parameters are E ¼ 30 GPa, m ¼ 0:2; f c ¼ 28 MPa, ft ¼ 2:8 MPa.

Furthermore, the model constants for compression are As ¼ 5 and

efc ¼ 0:0001. The value of the tensile fracture energy GFt does not

inﬂuence the model response in compression, which also applies

reported in Karsan and Jirsa (1969).

in Imran and Pantazopoulou (1996).

tal results reported in Kupfer et al. (1969).

reported in Caner and Bažant (2000).

Fig. 10. Conﬁned compression: Model response compared to experiments used in Fig. 13. Three point bending test: Geometry and loading setup. The out-of-plane

Caner and Bažant (2000). thickness is 0.1 m. The notch thickness is 5 mm.

P. Grassl et al. / International Journal of Solids and Structures 50 (2013) 3805–3816 3813

Fig. 16. Four point shear test: Geometry and loading setup. The out-of-plane

thickness is 0.15 m. A zero notch thickness is assumed.

Fig. 14. Load-CMOD curves of analyses with three mesh sizes compared to the

experimental bounds reported in Kormeling and Reinhardt (1982).

graphs. Therefore, only the compressive fracture energy is stated.

Next, the model is compared to uniaxial and biaxial compres-

sion tests reported in Kupfer et al. (1969). For these experiments,

the model parameters are set to E ¼ 32 GPa,

m ¼ 0:2; f c ¼ 32:8 MPa, ft ¼ 3:3 MPa. Furthermore, the model con-

stants for compression are As ¼ 1:5 and efc ¼ 0:0001. The compar-

ison with experimental results is shown in Fig. 9 for uniaxial,

equibiaxial and biaxial compression. For the biaxial compression

case, the stress ratio of the two compressive stress components

Fig. 17. Load-CMSD curves of analyses with three mesh sizes compared to the

is r1 =r2 ¼ 1= 0:5. experimental bounds reported in Arrea and Ingraffea (1982).

Furthermore, the performance of the model is evaluated for tri-

axial tests reported in Caner and Bažant (2000). The material

parameters for this test are E ¼ 25 GPa, m ¼ 0:2; f c ¼ 45:7 MPa, very similar to CDPM1, a very good agreement with experimental

ft ¼ 4:57 MPa. Furthermore, the model constants for compression results.

are As ¼ 15 and efc ¼ 0:0001. The model response is compared to

experimental results presented in Fig. 10. 6. Structural analysis

Next, the model response in triaxial compression is compared

to the experimental results reported in Imran and Pantazopoulou The performance of the proposed constitutive model is further

(1996) (Fig. 11). The material parameters for this test are evaluated by structural analysis of three fracture tests. The main

E ¼ 30 GPa, m ¼ 0:2; f c ¼ 47:4 MPa, ft ¼ 4:74 MPa. Furthermore, objective of this part of the study is to demonstrate that the struc-

the model constants for compression are As ¼ 15 and efc ¼ 0:0001. tural response obtained with the model is mesh-independent. This

Finally, the model response in hydrostatic compression is com- is achieved by adjusting the softening modulus with respect to the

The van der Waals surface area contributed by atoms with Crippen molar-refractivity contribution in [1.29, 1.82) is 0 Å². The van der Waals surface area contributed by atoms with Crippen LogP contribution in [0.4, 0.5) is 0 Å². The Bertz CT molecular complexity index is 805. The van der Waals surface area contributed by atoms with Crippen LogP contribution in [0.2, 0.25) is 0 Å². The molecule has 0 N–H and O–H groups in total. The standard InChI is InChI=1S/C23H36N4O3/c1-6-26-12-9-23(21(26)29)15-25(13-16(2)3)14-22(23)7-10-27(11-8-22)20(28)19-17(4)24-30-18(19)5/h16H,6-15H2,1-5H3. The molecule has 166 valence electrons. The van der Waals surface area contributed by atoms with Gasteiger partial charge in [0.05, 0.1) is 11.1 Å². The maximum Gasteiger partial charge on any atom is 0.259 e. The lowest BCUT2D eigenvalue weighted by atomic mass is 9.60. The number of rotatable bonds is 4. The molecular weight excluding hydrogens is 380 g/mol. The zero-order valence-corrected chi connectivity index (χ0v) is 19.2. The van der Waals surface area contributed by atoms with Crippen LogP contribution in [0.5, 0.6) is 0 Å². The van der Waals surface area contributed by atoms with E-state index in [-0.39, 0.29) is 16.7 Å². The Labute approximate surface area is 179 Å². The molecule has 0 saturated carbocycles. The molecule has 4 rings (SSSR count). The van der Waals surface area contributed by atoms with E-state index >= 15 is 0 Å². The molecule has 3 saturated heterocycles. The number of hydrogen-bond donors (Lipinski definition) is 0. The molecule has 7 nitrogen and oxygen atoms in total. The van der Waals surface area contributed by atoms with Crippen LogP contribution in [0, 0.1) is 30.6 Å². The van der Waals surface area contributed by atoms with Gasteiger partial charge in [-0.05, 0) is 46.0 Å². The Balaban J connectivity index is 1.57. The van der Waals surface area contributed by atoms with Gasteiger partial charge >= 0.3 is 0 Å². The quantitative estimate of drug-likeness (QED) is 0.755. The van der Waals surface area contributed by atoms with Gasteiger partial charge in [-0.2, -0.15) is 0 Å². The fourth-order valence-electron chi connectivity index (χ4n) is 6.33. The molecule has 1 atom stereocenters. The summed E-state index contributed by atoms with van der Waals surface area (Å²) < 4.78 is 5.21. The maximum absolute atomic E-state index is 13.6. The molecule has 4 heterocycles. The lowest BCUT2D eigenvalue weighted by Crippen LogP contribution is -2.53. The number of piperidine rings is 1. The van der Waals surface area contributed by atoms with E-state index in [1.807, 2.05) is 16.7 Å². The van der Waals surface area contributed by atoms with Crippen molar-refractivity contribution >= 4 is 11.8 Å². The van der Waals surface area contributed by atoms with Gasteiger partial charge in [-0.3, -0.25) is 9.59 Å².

pared to the experimental results reported in Caner and Bažant element size (Section 3).

(2000) (Fig. 12). The material parameters are the same as for the

triaxial test shown in Fig. 10. 6.1. Three point bending test

Overall, the agreement of the model response with the experi-

mental results is very good. The model is able to represent the The ﬁrst structural example is a three-point bending test of a

strength of concrete in tension and multiaxial compression. In single-edge notched beam reported by Kormeling and Reinhardt

addition, the strains at maximum stress in tension and compres- (1982). The experiment is modelled by triangular plane strain ﬁ-

sion agree well with the experimental results. The bilinear stress- nite elements with three mesh sizes. The geometry and loading

crack opening curve that was used results in a good approximation set up is shown in Fig. 13. The input parameters are chosen as

of the softening curve in uniaxial tension and compression. With E ¼ 20 GPa, m ¼ 0:2; f t ¼ 2:4 MPa, Gft ¼ 100 N/m, fc ¼ 24 MPa

the above comparisons, it is demonstrated that CDPM2, provides, (Grassl and Jirásek, 2006b). All other parameters are set to their

Fig. 15. Tensile damage patterns for the coarse, medium and ﬁne mesh for the three point bending test. Black indicates a tensile damage variable of 1.

3814 P. Grassl et al. / International Journal of Solids and Structures 50 (2013) 3805–3816

Fig. 18. Four point shear test: Tensile damage patterns for the coarse, medium and ﬁne mesh compared to the experimental crack patterns reported in Arrea and Ingraffea

(1982). Black indicates a tensile damage variable of 1.

Fig. 20. Comparison of the analysis of the eccentric compression test with the

experiment.

Fig. 19. (a) Geometry and loading setup of the eccentric compression test. (b) The

default values described in Section 5. The global responses of

coarse ﬁnite element mesh.

analyses and experimental results are compared in the form of

load-Crack Mouth Sliding Displacement (CMSD) curves in Fig. 17.

default values described in Section 5. For this type of analysis, local Furthermore, the damage patterns for the three meshes at loading

stress–strain relations with strain softening are known to result in stages marked in Fig. 17 are compared to the experimental crack

mesh-dependent load–displacement curves. The capability of the patterns in Fig. 18.